Talking Jerry West, part one

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Roland Lazenby, one of the best basketball writers of our time, has penned a new book: Jerry West, the life and legend of a basketball icon. West is one of the most compelling and complex figures in basketball, and the book is a detailed look at the conditions that formed him and how that affected him as a player and general manager..

Lazenby was kind enough to spend some time answering questions about West for us, and this is the first installment of a two-part interview with him.

There are a lot of younger fans in the league who know Jerry West as a general manager or as “the Logo” but they don’t know him as a player. What should they know? What defined him as an elite player?

His athleticism. You know a lot of people think of Jerry West as this guy who could really shoot, and he was a fine shooter, but Jerry West had this blinding quickness. He was a very, very strong person…

(Boston Celtic legend) Tommy Heinsohn said (teammate) K.C. Jones just used to sort of tackle West. K.C. was sort of like this dog that would get a hold of your pants leg and wouldn’t let go (as a defender), and he and West had these battles. When I asked KC about him, he said, “You just can’t imagine how strong West was.” This strength, this quickness, he had this tremendous leaping ability, he had 38-inch arms length….

West had this athleticism that was uncommon. And he came from this family that didn’t care at all about athletics… But Jerry was just self-taught. It’s a story that doesn’t make any sense… (in high school) he couldn’t really dribble very well, couldn’t dribble to his left at all and his shot was pretty flat. He didn’t play guard until he reached the NBA…

Still nobody at West Virginia will ever catch his scoring record. And it took a Kobe Bryant — I want to repeat that, it took a Kobe Bryant — to catch him as the all-time scorer for the Lakers.

You recently talked a little bit about how Kobe and West had some similar qualities.

That comes somewhat from a conversation I had with Tex (Winter) before his stroke, and the theme of the story I was working on was perfectionists. (West’s) mother, was a perfectionist. She was a woman living a very limited, narrow live in West Virginia but she was unrivaled as a perfectionist. She took care of everything, the kids were always perfectly dressed… she was a very fierce, pioneer sort of woman…

I was talking with Tex about this and he said all the great ones are unbelievable perfectionists. They are all very complex people. It’s part of the whole “alpha male” thing… this male who is so competitive, so driven, such a perfectionist. Tex said guys like Jerry West, Oscar Robertson, Kobe Bryant and Michael Jordan — he named those four — they are such perfectionists they are very demanding of their teammates in different ways.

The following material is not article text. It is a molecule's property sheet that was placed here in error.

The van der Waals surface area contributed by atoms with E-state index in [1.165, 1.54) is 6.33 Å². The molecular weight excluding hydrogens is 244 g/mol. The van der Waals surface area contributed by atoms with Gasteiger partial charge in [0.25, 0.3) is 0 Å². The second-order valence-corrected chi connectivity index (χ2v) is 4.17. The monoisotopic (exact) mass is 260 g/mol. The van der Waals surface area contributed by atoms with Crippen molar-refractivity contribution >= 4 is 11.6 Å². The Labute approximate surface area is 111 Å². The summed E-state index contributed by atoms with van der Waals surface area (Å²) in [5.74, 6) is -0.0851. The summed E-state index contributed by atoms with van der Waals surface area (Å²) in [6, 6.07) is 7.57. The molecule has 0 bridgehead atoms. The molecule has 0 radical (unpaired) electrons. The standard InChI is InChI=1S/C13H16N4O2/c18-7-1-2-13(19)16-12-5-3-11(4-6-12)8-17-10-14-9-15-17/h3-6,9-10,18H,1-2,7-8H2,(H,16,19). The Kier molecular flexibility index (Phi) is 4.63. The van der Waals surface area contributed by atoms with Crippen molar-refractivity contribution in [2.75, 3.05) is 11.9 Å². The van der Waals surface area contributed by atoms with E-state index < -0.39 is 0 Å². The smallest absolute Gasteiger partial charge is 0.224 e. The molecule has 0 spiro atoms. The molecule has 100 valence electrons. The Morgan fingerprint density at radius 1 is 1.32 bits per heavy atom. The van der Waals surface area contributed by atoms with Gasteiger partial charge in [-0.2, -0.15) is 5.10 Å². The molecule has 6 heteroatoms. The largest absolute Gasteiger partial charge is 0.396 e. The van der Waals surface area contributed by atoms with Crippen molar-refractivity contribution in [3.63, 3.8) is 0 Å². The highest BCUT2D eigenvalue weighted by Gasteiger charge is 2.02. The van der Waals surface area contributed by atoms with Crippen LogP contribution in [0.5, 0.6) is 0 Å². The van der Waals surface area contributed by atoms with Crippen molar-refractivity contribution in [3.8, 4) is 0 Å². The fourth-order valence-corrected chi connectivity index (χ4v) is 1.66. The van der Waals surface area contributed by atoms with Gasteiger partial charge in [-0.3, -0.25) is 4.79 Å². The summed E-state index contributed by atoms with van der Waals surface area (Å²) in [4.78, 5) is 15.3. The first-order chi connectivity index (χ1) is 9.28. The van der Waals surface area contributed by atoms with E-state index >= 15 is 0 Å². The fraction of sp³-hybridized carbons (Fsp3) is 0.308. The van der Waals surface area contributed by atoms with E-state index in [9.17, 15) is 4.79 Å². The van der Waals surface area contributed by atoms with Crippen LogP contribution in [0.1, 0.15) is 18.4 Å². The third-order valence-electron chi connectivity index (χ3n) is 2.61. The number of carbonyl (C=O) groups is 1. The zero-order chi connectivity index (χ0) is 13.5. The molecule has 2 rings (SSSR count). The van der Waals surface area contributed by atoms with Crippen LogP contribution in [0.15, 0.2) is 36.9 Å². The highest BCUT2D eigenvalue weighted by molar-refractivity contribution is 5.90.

Did Lakers help keep LeBron James in Cleveland with trade?

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When the trade went down between the Lakers and Cavaliers before the deadline — sending Jordan Clarkson and Larry Nance Jr. to Cleveland in exchange for Isaiah Thomas and Channing Frye plus Cleveland’s 2018 first-round draft pick (top-five protected) — it caught the NBA by surprise.

The first reaction for a lot of people to the deal? This opens up as much as $70 million in cap space for the Lakers this summer (depending on other moves with players such as Julius Randle). Los Angeles could sign two max players — LeBron James and Paul George. Why would Cleveland help Los Angeles open up room to steal LeBron.

The Cavaliers didn’t see it that way — they knew they had to make a major shakeup or LeBron was gone. At that point, does it matter where? So in a series of moves, Cleveland GM Koby Altman radically remade the roster around LeBron. The goal was to energize them back into being the team to beat in the East, and from there make it hard for him to leave as a free agent. Since the trades, the Cavaliers are 2-0 and LeBron has clearly been reinvigorated, plus they will add Kevin Love back in a few weeks.

Altman’s plan seems to be working, one executive told Mark Spears of ESPN’s The Undefeated.

“I wouldn’t be surprised if he stays in Cleveland now,” one high-ranking Eastern Conference team executive said. “The Cavaliers put a really good team around him. The Cavaliers have made it really tough for him to decide to leave Cleveland again. The Lakers might have helped them keep LeBron.”

I had heard from sources for a while LeBron to the Lakers was not likely (Paul George is another story, that door remains open). As Spears notes, the Lakers did not have an All-Star in Sunday’s game. Even if LeBron and PG13 went to Los Angeles, that team was third or fourth best in the West next season. LeBron is in full on legacy mode and wants to win rings. Los Angeles is not the place to do it.